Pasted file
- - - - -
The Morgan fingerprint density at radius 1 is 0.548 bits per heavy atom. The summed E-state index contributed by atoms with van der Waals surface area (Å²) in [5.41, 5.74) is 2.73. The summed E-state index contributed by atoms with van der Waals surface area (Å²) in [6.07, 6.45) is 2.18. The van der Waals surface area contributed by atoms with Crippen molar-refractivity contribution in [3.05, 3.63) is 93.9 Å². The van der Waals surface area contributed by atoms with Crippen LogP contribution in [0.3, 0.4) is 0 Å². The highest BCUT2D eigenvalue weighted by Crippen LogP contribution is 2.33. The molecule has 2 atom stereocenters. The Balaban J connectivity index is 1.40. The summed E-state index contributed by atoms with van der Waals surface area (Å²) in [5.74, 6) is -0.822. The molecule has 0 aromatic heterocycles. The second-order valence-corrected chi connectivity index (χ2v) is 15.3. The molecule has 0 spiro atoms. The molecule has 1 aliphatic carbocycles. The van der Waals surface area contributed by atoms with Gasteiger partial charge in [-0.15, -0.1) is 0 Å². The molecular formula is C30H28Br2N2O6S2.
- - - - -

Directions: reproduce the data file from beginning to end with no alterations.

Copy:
The Morgan fingerprint density at radius 1 is 0.548 bits per heavy atom. The summed E-state index contributed by atoms with van der Waals surface area (Å²) in [5.41, 5.74) is 2.73. The summed E-state index contributed by atoms with van der Waals surface area (Å²) in [6.07, 6.45) is 2.18. The van der Waals surface area contributed by atoms with Crippen molar-refractivity contribution in [3.05, 3.63) is 93.9 Å². The van der Waals surface area contributed by atoms with Crippen LogP contribution in [0.3, 0.4) is 0 Å². The highest BCUT2D eigenvalue weighted by Crippen LogP contribution is 2.33. The molecule has 2 atom stereocenters. The Balaban J connectivity index is 1.40. The summed E-state index contributed by atoms with van der Waals surface area (Å²) in [5.74, 6) is -0.822. The molecule has 0 aromatic heterocycles. The second-order valence-corrected chi connectivity index (χ2v) is 15.3. The molecule has 0 spiro atoms. The molecule has 1 aliphatic carbocycles. The van der Waals surface area contributed by atoms with Gasteiger partial charge in [-0.15, -0.1) is 0 Å². The molecular formula is C30H28Br2N2O6S2.